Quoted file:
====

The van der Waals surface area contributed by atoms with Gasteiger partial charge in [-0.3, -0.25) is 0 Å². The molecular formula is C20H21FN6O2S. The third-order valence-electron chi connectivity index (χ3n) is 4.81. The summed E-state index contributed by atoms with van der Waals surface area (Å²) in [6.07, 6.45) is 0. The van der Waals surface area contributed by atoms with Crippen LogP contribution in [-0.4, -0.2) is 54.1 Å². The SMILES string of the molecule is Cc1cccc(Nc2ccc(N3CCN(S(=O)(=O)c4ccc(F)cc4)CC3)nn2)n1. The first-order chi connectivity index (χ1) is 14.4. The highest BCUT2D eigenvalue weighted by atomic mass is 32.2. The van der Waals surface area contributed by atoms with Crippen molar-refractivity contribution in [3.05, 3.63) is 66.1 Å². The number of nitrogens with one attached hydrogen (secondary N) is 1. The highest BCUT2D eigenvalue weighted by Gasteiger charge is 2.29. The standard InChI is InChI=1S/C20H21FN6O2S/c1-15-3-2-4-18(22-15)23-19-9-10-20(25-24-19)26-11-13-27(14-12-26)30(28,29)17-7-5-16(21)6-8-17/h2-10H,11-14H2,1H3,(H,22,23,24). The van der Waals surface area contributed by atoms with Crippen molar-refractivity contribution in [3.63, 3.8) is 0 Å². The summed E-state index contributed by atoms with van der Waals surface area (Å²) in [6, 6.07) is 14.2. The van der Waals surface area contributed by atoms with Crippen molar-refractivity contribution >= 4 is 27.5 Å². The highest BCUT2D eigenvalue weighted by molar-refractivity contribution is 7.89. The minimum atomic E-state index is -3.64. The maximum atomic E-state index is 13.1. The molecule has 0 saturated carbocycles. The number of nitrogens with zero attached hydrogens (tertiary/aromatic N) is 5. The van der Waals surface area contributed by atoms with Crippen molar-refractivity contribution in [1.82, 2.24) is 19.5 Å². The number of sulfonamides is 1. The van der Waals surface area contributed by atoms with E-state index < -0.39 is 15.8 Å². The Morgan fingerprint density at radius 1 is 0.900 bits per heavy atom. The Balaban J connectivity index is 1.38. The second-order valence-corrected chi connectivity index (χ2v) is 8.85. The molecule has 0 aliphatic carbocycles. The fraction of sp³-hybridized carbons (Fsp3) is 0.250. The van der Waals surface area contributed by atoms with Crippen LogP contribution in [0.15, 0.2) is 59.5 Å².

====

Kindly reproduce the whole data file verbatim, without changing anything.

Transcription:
The van der Waals surface area contributed by atoms with Gasteiger partial charge in [-0.3, -0.25) is 0 Å². The molecular formula is C20H21FN6O2S. The third-order valence-electron chi connectivity index (χ3n) is 4.81. The summed E-state index contributed by atoms with van der Waals surface area (Å²) in [6.07, 6.45) is 0. The van der Waals surface area contributed by atoms with Crippen LogP contribution in [-0.4, -0.2) is 54.1 Å². The SMILES string of the molecule is Cc1cccc(Nc2ccc(N3CCN(S(=O)(=O)c4ccc(F)cc4)CC3)nn2)n1. The first-order chi connectivity index (χ1) is 14.4. The highest BCUT2D eigenvalue weighted by atomic mass is 32.2. The van der Waals surface area contributed by atoms with Crippen molar-refractivity contribution in [3.05, 3.63) is 66.1 Å². The number of nitrogens with one attached hydrogen (secondary N) is 1. The highest BCUT2D eigenvalue weighted by Gasteiger charge is 2.29. The standard InChI is InChI=1S/C20H21FN6O2S/c1-15-3-2-4-18(22-15)23-19-9-10-20(25-24-19)26-11-13-27(14-12-26)30(28,29)17-7-5-16(21)6-8-17/h2-10H,11-14H2,1H3,(H,22,23,24). The van der Waals surface area contributed by atoms with Crippen molar-refractivity contribution in [3.63, 3.8) is 0 Å². The summed E-state index contributed by atoms with van der Waals surface area (Å²) in [6, 6.07) is 14.2. The van der Waals surface area contributed by atoms with Crippen molar-refractivity contribution >= 4 is 27.5 Å². The highest BCUT2D eigenvalue weighted by molar-refractivity contribution is 7.89. The minimum atomic E-state index is -3.64. The maximum atomic E-state index is 13.1. The molecule has 0 saturated carbocycles. The number of nitrogens with zero attached hydrogens (tertiary/aromatic N) is 5. The van der Waals surface area contributed by atoms with Crippen molar-refractivity contribution in [1.82, 2.24) is 19.5 Å². The number of sulfonamides is 1. The van der Waals surface area contributed by atoms with E-state index < -0.39 is 15.8 Å². The Morgan fingerprint density at radius 1 is 0.900 bits per heavy atom. The Balaban J connectivity index is 1.38. The second-order valence-corrected chi connectivity index (χ2v) is 8.85. The molecule has 0 aliphatic carbocycles. The fraction of sp³-hybridized carbons (Fsp3) is 0.250. The van der Waals surface area contributed by atoms with Crippen LogP contribution in [0.15, 0.2) is 59.5 Å².